Paternity

Not all children are born to parents who are married. California couples who have children while not married, and who do not subsequently marry, are subject to the paternity laws of the state.

Simply stated, establishing paternity involves determining the legal father of a child. California law always recognizes the mother of a child. But if the mother and father were not married when the child was born, then paternity must be established for the law to recognize the father.

Paternity law gives all children the same rights and benefits, regardless of whether their parents are married or not when they are born. It also gives fathers the same custody and visitation rights with their children regardless of whether those children were born in or outside of a marriage.

On the surface, paternity seems simple enough. A father wanting to establish his parental rights can offer the court a copy of the Voluntary Declaration of Paternity (POPS Declaration) he signed at the time the child was born, or may be able to take a DNA paternity test to legally prove his identity. However, the matter can sometimes be quite complex, as there are circumstances where a non-biological father can be determined to be a child’s presumed, or legal, father rather than the child’s true biological father.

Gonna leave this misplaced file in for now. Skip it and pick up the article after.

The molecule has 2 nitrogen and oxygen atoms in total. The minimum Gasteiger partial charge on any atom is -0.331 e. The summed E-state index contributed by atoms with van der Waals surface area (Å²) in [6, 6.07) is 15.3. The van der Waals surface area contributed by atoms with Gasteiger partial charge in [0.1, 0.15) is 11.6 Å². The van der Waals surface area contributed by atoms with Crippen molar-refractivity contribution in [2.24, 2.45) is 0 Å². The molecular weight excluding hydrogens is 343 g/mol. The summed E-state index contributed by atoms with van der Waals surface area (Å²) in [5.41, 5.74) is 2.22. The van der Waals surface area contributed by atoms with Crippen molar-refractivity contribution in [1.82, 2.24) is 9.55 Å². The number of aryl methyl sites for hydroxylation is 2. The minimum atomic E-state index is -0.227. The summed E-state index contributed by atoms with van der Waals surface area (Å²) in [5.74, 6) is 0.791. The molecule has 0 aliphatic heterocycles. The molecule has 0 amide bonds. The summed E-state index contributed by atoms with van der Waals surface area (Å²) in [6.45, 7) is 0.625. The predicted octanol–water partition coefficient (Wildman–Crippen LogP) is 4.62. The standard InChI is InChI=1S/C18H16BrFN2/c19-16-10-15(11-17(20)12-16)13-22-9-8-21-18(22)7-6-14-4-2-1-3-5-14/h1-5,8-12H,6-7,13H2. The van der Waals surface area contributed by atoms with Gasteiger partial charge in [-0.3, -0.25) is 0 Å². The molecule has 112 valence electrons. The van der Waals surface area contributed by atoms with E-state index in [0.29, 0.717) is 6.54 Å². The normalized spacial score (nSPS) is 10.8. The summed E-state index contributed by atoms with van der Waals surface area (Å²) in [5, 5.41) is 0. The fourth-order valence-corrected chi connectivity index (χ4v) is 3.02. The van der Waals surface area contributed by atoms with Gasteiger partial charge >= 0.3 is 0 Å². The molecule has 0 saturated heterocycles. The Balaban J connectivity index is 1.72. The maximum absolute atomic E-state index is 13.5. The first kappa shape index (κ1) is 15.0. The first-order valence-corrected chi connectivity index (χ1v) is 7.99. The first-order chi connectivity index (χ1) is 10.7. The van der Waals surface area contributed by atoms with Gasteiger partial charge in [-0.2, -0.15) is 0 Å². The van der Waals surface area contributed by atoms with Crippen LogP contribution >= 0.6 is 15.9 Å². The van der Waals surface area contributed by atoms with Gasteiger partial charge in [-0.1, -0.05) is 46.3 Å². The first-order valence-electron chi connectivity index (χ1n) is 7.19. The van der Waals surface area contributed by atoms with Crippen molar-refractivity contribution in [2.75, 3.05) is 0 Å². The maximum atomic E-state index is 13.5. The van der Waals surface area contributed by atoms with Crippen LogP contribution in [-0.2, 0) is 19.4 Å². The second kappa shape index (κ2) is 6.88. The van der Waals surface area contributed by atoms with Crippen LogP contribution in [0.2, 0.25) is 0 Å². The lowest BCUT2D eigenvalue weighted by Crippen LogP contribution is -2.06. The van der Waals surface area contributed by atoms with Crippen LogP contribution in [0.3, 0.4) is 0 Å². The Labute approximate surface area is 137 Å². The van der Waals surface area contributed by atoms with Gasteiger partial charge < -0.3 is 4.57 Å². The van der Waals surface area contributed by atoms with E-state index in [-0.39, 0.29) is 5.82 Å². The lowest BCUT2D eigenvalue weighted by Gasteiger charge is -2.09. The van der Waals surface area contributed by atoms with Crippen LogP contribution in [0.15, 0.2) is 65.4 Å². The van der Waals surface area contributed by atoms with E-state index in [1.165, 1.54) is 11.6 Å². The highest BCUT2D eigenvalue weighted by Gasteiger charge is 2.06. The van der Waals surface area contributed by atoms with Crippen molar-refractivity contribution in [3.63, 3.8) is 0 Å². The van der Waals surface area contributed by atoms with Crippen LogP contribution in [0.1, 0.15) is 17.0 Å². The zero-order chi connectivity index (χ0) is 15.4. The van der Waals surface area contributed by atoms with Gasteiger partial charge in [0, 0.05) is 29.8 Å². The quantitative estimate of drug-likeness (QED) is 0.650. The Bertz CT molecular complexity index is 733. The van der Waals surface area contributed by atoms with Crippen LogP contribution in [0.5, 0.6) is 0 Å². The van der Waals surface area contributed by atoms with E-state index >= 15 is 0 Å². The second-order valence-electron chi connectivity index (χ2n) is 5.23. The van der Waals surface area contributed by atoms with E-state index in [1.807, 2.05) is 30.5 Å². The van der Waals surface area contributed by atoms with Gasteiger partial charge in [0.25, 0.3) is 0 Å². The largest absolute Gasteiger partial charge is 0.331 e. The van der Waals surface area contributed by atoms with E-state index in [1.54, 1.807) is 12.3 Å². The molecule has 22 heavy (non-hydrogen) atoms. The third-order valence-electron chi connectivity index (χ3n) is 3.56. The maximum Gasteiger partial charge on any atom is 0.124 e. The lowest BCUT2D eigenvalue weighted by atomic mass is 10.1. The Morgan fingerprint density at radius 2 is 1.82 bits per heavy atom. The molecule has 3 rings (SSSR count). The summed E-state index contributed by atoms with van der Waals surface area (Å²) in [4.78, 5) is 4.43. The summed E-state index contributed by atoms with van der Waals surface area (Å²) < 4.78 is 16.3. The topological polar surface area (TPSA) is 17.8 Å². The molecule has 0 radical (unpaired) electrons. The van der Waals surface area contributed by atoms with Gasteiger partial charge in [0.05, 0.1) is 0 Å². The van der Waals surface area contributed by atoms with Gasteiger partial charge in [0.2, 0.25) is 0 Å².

At the end of the day, we can generally bring a paternity action to the court if you are a child’s biological father who wishes to establish paternity and assert your custody and/or visitation rights, a man who has been holding himself out as a child’s father and are seeking to protect your rights and become the presumed father, or a mother who wants the court to recognize your child’s father to ensure that the child’s rights are taken care of and that the father meets his financial and legal obligations.

Contact us or call (925) 465-2500 or (707) 398-6008 for more information or to schedule an initial consultation at Sparks Family Law, Inc. with attorney Gary D. Sparks.